Forget the fact that she will not leave the room as I wiggle into bra after bra, eyeing me and my swaying double Ds, forget that, over and over, she tries to physically put each of my boobs into its cup (I want to ask her to buy me dinner). Forget that every single bra she brings me is large and reinforced and horrifyingly ugly.

What sends me to my car, desperate to not rage-cry in public, is her insistence that what I really need is a minimizer.

A minimizer is a bra designed to hold your breasts down, to make them appear daintier. Less obtrusive. It is like a leash for the most unruly boobs. It keeps them under control. For those on the search for a smaller rack, minimizer bras are the perfect solution. I was on no such search.

The first time one was ever suggested to me, I was about 16 and the adult who advised I compress my breasts did so with nothing but love. “Your clothes will fit so much nicer,” she said.

Over the years, I have learned it is code for, “You look kind of slutty with them big ol’ titties.”

At the time, all I heard was, “Good god, freak! Get a hold on those unwieldy things.” It felt like I was walking around with a couple of baby Godzillas strapped to my chest. People even suggested I consider surgery. And all I could thing was, “Come on, y’all. They aren’t that big.”

I pretty much liked how my clothes fit. I liked my body and I chose to wear clothes that didn’t hide it. Yes, you read that correctly, I was sixteen and I liked my body. A damn, short lived miracle. It was this glorious point in my life where I stopped starving and binging long enough to marvel at the beautiful breasts that had been growing non-stop for four years. The lovely hips that had turned baby fat to hourglass. I had nice legs. Cute freckles. I was going to be okay. I stopped hiding behind oversized shirts and crossed arms and started wearing things that fit my shoulders, my waist, my back, and yep, those breasts.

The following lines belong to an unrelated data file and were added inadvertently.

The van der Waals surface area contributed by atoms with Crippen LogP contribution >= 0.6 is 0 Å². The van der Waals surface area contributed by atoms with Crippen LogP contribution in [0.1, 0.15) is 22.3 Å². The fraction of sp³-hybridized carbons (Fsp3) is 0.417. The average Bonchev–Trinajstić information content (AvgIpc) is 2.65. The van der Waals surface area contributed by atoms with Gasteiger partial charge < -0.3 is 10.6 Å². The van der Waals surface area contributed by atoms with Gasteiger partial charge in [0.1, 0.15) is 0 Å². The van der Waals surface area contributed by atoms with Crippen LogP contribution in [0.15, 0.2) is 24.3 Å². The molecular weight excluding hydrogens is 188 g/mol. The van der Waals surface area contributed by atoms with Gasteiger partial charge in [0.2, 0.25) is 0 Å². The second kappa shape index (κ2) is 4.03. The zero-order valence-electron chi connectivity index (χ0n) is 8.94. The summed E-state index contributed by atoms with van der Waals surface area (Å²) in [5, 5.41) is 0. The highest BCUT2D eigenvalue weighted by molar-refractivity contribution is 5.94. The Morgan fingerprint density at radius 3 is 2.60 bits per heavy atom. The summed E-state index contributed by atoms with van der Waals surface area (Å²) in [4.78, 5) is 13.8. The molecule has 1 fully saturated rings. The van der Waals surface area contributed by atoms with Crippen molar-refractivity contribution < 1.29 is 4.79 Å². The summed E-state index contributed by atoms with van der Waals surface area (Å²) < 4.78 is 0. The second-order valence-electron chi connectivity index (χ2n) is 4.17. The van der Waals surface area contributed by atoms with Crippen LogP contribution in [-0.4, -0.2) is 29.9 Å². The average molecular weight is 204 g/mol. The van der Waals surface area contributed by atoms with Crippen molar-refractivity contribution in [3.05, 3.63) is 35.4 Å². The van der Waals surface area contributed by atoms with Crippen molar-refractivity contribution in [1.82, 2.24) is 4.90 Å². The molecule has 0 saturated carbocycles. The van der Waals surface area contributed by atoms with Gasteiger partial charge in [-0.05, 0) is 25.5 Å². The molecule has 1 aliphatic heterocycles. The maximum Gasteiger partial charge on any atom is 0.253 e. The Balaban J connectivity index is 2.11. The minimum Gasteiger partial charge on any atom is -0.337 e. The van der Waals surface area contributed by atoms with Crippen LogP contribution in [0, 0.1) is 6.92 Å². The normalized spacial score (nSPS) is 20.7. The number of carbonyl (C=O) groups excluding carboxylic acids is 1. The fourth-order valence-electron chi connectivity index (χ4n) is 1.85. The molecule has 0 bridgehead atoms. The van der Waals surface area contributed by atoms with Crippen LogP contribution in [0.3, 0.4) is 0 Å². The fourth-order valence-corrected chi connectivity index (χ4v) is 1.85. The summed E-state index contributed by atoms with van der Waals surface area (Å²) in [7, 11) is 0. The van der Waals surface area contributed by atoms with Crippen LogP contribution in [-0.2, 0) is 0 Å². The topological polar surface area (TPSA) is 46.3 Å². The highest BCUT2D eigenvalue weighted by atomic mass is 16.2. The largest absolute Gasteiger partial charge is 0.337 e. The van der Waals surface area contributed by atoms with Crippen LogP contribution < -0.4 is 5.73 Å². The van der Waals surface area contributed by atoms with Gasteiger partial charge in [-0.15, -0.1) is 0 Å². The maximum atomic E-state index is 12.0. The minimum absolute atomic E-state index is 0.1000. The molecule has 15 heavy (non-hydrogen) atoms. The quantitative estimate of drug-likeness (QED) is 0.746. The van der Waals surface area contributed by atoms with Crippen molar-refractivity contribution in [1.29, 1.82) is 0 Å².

The thing is, if a flat chested girl wears a shirt that fits her breasts, even if it is low cut, she looks “tailored.” If I do, I look slutty. The more boob you have, the more baby feeding flesh people are afraid they might see. And apparently, that shit is ugly. I should know. People have been helpfully suggesting I “respect myself” and hide it for as long as I can remember.

I can’t imagine any of my progressive, feminist friends suggesting to a young girl that she show a little self-respect and cover her beautiful brown eyes. Maybe she could learn to love herself and hide those shiny locks. A little more self esteem and maybe she wouldn’t feel the need to flaunt her athletic legs! Slamming collar bone? High collar for you. Delicate neck? Get a scarf!

But, many are willing to tsk at any overly exposed boob not feeding a child. It is the juncture where a lot of conservatives and liberals find common ground: Teach your girls to love and respect themselves and dress appropriately. The bigger the boob, the more self respect that is required.

It isn’t just the soft, round bits either.

I was at work one day, wearing a mock turtleneck that literally covered me from chin to hip. I have, this time, lost some weight, so not only is the shirt not skin tight, but it sags a little at the boob. I look sloppy and I know it. At least I am SFW, safe for work.

A friend, a fierce feminist, leans over and quietly advises me that my nipples are showing. Afraid that my black top is so old and worn that it has actually given up and become invisible, I scuttle to the bathroom, cursing my inability to throw anything away.

Nope. It is just a bit cold in the building. And my nipples, cute little arrows that they are, are doing what chilly nipples do. The sag in my shirt is no match for their eager salute, and I am left to wonder what on earth I am expected to fix. I don’t even really understand the problem at hand (or nip). I am not, after all, a Barbie doll, smooth and plastic.

I do nothing except move them around so that they point in the same direction.

Barbie’s breasts were shrunk years ago, giving her a more realistic, athletic build. I wonder if she is the future. Her smooth, large-but-not-too-large rack is already the politically correct fashion. It sits still, each well mannered boob in its own space, no real cleavage, no nipples, no jiggle.